Saturday, December 17, 2005

It's Beginning to Look a Lot Like Christmas

With Christmas just one week away, Celebration, Florida has taken on a definite "Holidays in Tourist Land" aura. Things were tame downtown this morning as the day dawned gray and dingy. We met our former real estate agents (now friends/neighbors) at Max's for breakfast, and other than the usual timeshare salesmen squiring hapless victims like lambs to the slaughter, the streets were mostly barren. Ten hours later, Market Street was a mob scene; I doubt that the crowd was much worse on Main Street U.S.A. in the Magic Kingdom.

I found myself among the crowd when I took a walk downtown to check out the holiday madness this evening. According to the local radar, the rain had mostly cleared out, so it was a gorgeous night for a stroll. The temperature had dropped along with the sun, but there was just enough humidity to make the air feel thick and warm.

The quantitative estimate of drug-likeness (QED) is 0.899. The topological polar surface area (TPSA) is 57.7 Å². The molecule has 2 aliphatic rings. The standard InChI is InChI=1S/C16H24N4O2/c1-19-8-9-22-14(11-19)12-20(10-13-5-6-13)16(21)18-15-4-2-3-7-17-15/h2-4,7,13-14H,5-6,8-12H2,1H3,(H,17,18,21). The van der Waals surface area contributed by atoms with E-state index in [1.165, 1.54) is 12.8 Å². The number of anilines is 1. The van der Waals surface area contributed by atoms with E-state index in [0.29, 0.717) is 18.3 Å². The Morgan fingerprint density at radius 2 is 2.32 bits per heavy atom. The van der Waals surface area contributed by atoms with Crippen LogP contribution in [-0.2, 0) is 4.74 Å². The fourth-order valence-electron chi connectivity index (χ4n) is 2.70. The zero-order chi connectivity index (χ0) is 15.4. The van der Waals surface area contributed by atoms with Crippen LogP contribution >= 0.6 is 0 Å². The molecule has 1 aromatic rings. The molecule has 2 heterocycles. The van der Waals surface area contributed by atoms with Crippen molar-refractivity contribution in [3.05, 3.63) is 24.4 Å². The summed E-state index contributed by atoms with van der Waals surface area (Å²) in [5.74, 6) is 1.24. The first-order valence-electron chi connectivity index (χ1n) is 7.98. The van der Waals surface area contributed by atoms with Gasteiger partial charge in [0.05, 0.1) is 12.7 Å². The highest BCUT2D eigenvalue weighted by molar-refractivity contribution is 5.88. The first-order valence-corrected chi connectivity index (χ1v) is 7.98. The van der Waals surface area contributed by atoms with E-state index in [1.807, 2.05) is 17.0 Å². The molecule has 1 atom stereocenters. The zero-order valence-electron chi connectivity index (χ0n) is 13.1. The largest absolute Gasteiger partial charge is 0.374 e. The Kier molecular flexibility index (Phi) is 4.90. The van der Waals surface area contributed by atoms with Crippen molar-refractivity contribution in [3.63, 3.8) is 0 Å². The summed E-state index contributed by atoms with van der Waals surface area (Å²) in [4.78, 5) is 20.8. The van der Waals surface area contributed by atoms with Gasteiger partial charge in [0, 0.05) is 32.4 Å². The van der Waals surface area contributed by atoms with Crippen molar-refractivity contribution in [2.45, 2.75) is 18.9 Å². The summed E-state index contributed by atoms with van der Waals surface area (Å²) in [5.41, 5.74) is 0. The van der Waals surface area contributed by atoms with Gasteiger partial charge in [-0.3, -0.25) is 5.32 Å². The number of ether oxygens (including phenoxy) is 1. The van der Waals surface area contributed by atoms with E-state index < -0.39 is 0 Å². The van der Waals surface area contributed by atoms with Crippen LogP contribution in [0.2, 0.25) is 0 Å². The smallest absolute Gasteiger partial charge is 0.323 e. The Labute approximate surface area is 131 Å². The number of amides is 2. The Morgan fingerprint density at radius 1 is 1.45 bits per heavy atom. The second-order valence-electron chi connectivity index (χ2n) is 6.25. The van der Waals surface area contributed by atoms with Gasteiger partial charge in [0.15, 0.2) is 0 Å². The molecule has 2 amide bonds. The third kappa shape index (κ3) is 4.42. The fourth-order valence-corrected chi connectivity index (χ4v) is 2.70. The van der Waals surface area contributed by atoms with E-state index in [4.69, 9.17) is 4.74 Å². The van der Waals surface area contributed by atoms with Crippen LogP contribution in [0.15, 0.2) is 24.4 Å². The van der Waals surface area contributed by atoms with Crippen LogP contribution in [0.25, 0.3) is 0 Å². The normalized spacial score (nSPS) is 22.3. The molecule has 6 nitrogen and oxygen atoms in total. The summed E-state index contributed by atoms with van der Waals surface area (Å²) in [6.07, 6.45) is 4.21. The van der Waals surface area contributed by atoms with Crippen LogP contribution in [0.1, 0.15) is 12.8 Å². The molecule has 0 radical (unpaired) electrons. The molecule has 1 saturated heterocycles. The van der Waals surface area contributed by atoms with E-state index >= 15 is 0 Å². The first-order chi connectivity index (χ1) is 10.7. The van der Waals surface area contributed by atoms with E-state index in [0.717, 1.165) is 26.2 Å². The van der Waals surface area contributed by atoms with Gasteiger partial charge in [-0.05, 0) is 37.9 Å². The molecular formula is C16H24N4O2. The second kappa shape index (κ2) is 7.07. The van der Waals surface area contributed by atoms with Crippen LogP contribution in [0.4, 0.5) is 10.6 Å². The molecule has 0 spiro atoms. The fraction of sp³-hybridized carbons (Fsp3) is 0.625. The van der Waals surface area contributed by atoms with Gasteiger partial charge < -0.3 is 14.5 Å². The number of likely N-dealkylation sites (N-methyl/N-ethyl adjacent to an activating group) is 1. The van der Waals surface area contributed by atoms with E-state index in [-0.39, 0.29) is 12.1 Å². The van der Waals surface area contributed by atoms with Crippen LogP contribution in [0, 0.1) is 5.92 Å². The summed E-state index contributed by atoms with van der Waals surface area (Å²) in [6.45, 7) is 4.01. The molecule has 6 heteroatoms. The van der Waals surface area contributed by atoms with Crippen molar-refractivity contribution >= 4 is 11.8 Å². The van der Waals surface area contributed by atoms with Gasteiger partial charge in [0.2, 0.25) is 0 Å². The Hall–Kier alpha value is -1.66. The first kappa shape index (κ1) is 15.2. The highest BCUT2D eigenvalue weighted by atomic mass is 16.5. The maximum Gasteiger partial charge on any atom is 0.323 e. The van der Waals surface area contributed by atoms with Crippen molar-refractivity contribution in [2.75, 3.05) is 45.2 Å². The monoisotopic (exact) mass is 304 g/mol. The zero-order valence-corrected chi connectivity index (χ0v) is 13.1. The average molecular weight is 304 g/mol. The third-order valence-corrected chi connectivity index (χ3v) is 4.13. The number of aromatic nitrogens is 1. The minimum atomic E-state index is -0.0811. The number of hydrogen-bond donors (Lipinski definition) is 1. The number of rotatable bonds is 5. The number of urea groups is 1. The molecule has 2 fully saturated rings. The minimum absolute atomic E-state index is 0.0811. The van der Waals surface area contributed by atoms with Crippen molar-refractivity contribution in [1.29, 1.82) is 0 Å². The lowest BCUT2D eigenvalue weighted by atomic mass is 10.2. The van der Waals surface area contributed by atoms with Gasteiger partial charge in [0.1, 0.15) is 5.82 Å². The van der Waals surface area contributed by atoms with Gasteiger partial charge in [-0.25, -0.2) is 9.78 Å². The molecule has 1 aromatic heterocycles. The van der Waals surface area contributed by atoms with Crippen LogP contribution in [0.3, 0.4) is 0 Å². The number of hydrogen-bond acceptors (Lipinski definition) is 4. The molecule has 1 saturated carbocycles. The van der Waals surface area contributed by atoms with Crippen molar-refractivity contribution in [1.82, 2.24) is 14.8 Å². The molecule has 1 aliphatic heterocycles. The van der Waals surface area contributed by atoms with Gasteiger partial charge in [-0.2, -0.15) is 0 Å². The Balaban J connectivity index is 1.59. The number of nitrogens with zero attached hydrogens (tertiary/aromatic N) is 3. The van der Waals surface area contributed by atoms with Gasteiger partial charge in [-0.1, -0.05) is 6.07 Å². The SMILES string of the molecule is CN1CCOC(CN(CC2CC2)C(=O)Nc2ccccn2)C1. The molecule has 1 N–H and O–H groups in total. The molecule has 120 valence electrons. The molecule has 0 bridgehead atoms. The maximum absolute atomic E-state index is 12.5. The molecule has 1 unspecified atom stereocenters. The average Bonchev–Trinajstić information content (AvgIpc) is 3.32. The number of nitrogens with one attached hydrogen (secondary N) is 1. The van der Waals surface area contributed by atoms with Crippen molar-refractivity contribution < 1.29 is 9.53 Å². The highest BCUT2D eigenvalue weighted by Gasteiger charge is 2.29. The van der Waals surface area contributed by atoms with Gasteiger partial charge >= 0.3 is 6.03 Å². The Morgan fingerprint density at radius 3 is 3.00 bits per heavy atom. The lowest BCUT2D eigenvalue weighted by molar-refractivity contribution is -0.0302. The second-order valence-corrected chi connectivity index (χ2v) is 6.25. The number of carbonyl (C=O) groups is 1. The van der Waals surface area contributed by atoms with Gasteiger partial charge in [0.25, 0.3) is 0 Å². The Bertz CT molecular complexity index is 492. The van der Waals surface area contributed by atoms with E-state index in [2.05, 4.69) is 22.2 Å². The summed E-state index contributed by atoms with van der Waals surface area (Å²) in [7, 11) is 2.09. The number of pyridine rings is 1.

My husband had gone out biking earlier, so I called him on his cell phone when I left the house at 6:30 p.m., aiming to get downtown in time for the 7 p.m. snowfall. He was buzzing North Village, so we arranged to meet at Barnie's for coffee. The walk only takes about 20 minutes, so soon I was heading down Front Street, ready for a chilled peppermint mocha treat. Hubby opted for a hot cup of flavored coffee, and soon we were following the music and squeals of delight to Market Street, where the soapy snowfall had already started.

I was amazed at the constant stream of cars that flowed down Front Street, looking for non-existent parking spots. When we arrived at Market Street, I was amazed. The bodies were wall to wall! I've been going downtown occasionally ever since the nightly "snowfalls" started for the season, and the crowds were certainly respectable. But this time, I had no doubt that Christmas was right around the corner because the annual tourist influx was obviously in full force.